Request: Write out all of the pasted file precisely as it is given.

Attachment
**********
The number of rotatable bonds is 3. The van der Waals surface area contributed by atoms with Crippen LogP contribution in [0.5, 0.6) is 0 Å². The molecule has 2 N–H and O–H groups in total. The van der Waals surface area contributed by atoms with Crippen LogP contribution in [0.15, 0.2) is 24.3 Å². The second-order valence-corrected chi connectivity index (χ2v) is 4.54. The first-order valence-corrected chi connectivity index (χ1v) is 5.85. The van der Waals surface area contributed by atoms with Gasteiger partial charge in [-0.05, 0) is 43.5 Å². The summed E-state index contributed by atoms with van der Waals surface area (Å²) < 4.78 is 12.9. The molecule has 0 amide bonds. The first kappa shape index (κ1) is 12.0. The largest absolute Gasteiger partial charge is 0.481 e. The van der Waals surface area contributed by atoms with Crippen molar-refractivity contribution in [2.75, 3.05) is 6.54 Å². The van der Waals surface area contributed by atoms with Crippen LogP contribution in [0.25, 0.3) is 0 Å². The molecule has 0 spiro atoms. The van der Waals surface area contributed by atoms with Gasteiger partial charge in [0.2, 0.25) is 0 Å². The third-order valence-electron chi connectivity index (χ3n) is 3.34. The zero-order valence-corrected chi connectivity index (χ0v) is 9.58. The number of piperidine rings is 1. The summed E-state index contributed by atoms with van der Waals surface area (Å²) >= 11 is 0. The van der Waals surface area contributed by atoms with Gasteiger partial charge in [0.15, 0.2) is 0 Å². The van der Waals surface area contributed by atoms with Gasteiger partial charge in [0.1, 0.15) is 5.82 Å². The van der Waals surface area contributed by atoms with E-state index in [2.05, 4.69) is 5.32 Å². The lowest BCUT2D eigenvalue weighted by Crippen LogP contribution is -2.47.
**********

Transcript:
The number of rotatable bonds is 3. The van der Waals surface area contributed by atoms with Crippen LogP contribution in [0.5, 0.6) is 0 Å². The molecule has 2 N–H and O–H groups in total. The van der Waals surface area contributed by atoms with Crippen LogP contribution in [0.15, 0.2) is 24.3 Å². The second-order valence-corrected chi connectivity index (χ2v) is 4.54. The first-order valence-corrected chi connectivity index (χ1v) is 5.85. The van der Waals surface area contributed by atoms with Gasteiger partial charge in [-0.05, 0) is 43.5 Å². The summed E-state index contributed by atoms with van der Waals surface area (Å²) < 4.78 is 12.9. The molecule has 0 amide bonds. The first kappa shape index (κ1) is 12.0. The largest absolute Gasteiger partial charge is 0.481 e. The van der Waals surface area contributed by atoms with Crippen molar-refractivity contribution in [2.75, 3.05) is 6.54 Å². The van der Waals surface area contributed by atoms with Crippen LogP contribution in [0.25, 0.3) is 0 Å². The molecule has 0 spiro atoms. The van der Waals surface area contributed by atoms with Gasteiger partial charge in [0.2, 0.25) is 0 Å². The third-order valence-electron chi connectivity index (χ3n) is 3.34. The zero-order valence-corrected chi connectivity index (χ0v) is 9.58. The number of piperidine rings is 1. The summed E-state index contributed by atoms with van der Waals surface area (Å²) >= 11 is 0. The van der Waals surface area contributed by atoms with Gasteiger partial charge in [0.15, 0.2) is 0 Å². The van der Waals surface area contributed by atoms with Gasteiger partial charge in [0.1, 0.15) is 5.82 Å². The van der Waals surface area contributed by atoms with E-state index in [2.05, 4.69) is 5.32 Å². The lowest BCUT2D eigenvalue weighted by Crippen LogP contribution is -2.47.